Barb is dead. Long live Barb!
Nancy gives in to Steve’s consistent pursuit of her after the pool party while Barb struggles out of what the audience now comes to see as a parallel reality: She is in the swimming pool, but, instead of water, there are pulsing black vines, the same ones we have seen throughout the series so far. In what has become one of my favorite scenes of the show so far, we see the back and forth between Nancy and Steve’s acts of intimacy intercut with scenes from Barb climbing up the alternate pool ladder in order to escape the “man without a face.” As Nancy and Steve build toward climax, hands intermingling and squeezing tight, we see Barb’s hands squeezing tight to the pool handles before being pulled back into the abyss of luxury. Both acts ending in a form of lost innocence and death of being, one literal and the other metaphorical.
The order in Hawkins is starting to break down with the disappearance of Barb, along with Will. Sheriff Hopper is beginning to see past the web of lies that the staff of the Department of Energy has spun. He knows that they know, at least, part if not the whole of what is happening in the town. He and Officer Powell dig deeper into the newspaper archives and find Dr. Brenner has a history of experimentation with LSD and mind control on patients as a development of a human weaponry against the Communists (this is the 80s after all!). While he certainly knows there are connections, they are merely loose strands at the moment. The investigation continues.
Meanwhile, Joyce seeks consolation and communication with her son through a simple Morse code of strung Christmas lights and lamps. According to the blinking lights, Will is alive, but he isn’t safe and something (“the man without a face”?) keeps morphing through Will’s bedroom wall as witnessed by Joyce and Mike’s sister, Holly.
Throughout the episode, we see flashbacks of Dr. Brenner’s experiments with El as she crushes a Coke can and refuses to kill a cat (but ends up killing two guards) with her mind. There is a strange distorted familial relationship between El and Dr. Brenner whom she calls Papa. Dr. Brenner seems to be the central link to explaining that darkness that has descended upon Hawkins.
Mike, Lucas, and Dustin are led by El (Eleven) on a trip to seek out Will and the trip finds them right back to the beginning: Will’s house where El says he is hiding. We have a sense of what she is saying. He’s the Schrödinger’s cat of missing persons: there, but not “there.” Our boy wonders’ trust of El is challenged when Will’s body is pulled from a lake. Seemingly, the boys and Joyce were too late to save Will from the fate that has been dealt him.
This singular episode should be the final nail in the coffin of your indecision about sticking with the show—though I am a little concerned for you if it took this long. The proverbial dung has hit the fan and we all have a front row seat.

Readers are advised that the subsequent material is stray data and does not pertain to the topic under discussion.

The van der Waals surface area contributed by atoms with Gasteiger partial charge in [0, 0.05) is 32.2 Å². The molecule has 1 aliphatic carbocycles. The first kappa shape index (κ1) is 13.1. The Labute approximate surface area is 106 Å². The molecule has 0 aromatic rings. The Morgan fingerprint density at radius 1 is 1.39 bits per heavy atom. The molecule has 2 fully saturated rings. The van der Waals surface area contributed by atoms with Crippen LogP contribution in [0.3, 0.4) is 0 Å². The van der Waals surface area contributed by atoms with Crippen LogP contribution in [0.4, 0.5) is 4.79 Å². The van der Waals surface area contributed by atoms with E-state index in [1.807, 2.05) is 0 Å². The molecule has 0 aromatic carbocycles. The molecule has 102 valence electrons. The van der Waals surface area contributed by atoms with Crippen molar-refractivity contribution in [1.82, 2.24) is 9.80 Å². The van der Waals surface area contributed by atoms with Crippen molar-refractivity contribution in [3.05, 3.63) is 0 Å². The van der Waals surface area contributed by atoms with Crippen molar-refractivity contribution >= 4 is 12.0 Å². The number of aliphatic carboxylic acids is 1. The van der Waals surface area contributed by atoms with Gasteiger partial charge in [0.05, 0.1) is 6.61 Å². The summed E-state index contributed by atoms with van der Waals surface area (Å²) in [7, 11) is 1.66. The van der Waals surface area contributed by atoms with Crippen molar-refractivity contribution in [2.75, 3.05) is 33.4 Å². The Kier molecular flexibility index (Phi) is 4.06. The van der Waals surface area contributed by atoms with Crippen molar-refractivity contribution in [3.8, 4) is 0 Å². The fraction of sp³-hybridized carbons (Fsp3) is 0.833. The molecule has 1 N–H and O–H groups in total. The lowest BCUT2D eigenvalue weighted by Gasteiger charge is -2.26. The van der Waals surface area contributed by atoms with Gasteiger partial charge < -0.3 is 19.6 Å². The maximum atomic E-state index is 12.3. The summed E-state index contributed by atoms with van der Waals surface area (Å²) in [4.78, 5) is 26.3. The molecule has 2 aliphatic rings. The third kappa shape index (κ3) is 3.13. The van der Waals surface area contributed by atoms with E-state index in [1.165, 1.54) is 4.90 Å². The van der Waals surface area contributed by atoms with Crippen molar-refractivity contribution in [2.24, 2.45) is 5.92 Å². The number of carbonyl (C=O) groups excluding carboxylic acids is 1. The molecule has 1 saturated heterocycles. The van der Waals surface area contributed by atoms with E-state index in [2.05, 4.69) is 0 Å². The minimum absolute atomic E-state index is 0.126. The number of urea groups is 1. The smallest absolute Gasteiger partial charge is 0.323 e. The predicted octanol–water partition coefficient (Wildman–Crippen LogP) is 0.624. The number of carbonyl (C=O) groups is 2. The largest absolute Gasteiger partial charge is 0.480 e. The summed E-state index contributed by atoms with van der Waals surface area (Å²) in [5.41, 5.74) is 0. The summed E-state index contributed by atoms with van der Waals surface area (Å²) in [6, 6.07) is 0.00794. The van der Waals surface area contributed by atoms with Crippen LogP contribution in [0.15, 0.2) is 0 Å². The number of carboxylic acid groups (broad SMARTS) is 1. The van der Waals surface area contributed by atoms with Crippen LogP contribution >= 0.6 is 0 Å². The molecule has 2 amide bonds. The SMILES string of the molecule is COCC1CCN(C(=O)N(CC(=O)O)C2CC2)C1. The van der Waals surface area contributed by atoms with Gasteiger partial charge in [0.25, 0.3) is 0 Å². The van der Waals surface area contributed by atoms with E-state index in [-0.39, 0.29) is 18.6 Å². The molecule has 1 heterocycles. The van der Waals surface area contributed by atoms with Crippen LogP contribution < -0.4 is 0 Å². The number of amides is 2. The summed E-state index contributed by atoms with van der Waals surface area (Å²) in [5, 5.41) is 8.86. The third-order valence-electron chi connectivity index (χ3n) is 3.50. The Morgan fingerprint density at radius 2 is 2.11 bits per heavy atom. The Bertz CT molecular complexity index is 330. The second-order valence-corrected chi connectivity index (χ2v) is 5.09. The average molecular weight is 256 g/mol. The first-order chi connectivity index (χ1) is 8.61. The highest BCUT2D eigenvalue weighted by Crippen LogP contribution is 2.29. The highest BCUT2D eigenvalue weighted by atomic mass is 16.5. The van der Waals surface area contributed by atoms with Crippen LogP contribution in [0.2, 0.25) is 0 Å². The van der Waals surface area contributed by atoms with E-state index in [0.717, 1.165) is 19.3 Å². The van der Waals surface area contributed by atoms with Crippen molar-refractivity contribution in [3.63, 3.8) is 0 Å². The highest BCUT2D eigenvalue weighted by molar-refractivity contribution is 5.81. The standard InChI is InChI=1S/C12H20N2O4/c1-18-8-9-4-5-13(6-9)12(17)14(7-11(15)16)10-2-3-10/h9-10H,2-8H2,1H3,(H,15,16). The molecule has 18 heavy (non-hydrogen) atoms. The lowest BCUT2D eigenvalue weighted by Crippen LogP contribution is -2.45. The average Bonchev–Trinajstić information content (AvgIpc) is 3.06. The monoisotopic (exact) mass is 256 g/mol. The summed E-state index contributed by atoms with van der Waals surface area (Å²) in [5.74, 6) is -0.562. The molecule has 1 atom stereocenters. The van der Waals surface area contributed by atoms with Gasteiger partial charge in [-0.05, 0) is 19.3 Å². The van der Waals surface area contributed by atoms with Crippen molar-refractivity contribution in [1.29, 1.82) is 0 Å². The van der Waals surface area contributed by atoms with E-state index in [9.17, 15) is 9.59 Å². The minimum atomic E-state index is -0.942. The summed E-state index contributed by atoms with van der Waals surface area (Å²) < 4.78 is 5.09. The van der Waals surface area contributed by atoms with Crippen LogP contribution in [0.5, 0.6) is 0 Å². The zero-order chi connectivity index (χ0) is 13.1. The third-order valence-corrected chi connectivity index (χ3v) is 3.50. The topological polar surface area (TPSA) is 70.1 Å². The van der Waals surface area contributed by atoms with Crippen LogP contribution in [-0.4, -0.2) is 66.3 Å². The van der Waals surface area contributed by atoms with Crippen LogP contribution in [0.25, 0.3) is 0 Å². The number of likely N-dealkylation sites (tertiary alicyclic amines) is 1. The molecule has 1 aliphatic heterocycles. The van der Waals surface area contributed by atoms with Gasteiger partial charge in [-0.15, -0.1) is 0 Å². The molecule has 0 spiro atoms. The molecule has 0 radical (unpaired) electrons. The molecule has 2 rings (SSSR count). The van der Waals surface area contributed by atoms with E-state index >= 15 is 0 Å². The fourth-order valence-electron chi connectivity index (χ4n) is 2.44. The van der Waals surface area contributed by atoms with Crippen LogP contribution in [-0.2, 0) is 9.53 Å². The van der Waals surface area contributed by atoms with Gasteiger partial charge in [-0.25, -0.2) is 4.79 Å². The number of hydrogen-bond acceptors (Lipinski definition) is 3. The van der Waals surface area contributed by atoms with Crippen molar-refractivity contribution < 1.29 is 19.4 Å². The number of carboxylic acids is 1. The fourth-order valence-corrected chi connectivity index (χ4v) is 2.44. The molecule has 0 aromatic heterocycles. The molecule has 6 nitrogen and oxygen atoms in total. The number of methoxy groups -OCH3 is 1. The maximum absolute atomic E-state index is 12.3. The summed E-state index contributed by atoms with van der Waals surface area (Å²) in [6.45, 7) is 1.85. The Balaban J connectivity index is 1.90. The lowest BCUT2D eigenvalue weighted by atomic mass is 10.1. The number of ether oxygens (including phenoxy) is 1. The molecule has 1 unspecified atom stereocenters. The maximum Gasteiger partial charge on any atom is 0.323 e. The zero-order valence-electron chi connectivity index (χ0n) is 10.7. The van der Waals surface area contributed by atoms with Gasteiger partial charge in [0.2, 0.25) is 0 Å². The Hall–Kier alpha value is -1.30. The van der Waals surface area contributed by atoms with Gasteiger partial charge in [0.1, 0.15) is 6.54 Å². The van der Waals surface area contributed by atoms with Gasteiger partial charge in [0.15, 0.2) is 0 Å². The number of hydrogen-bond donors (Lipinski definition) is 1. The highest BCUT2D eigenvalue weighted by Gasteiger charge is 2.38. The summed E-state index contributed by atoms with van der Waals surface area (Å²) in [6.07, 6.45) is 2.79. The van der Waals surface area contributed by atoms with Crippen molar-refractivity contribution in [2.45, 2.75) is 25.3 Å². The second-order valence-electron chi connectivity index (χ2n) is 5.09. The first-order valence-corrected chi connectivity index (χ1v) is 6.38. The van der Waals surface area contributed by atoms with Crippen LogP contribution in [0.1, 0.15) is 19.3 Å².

I noticed something in this episode that is present in the other episodes, but for some reason didn’t strike me within the others: there may be a sneaky, subtle commentary on relationships and technology going on here. Hear me out. Joyce finds solace and semblance of calm through the use of handfuls of tangled and untangled Christmas lights. Jonathan develops pictures he took of Steve and Nancy on the night of Barb’s disappearance, focusing exclusively on Nancy. El has a flashback after seeing a Coca-Cola commercial on the Wheeler’s TV. Hopper and Powell dive deeper into the person of Dr. Brenner through microfiche of newspaper articles.
All of these elements coalesce into this seemingly mundane, but strangely prophetic statement about humanity and the relationships we have. Even in the 80s when a computer that could do everything our phones can do now filled a whole room, we mediated our relationships through technology. Sure, it wasn’t instant like social media is, but Stranger Things shows us that technology has always been something humanity has used to seek understanding and connection with another human being. Whether it is through the visual image of a photograph of Nancy or a commercial instigating a memory of a prior relationship, it is technology that provides the means of connection. To see that so starkly shown in a show about the 80s speaks like a megaphone into our world where social media has become the scapegoat for all of our relational disconnects.
Technology isn’t the problem. If used well and ethically, it can be a grand tool, but add in a strong mixture of human nature and that is when the wires begin to fray. If this theme truly is as stark as I think it is, then it hits an even more profound nerve when the two biggest breakdowns of relationships in the third episode are Nancy’s physical absence when her friend needed her and Mike’s incomplete understanding and crumbling trust in El when she brings the boys to Will’s house only to find his body turn up in a lake. Neither of these moments was mediated through technology. Instead, they were physically present and intimate relational moments.
The rivers of commentary running underneath this episode—and the series as a whole—became secondary though when the image of the still body of Will Byers is drawn up out of the lake. Innocence and hope have been, seemingly, lost and the fallout is what we have to look forward to in the remaining episodes. The hook has been inserted and all we, the audience, can do at this point is go the way of Barb: drawn into the deep, deep abyss. For there and only there can the truth be found in the valleys of the shadow of death.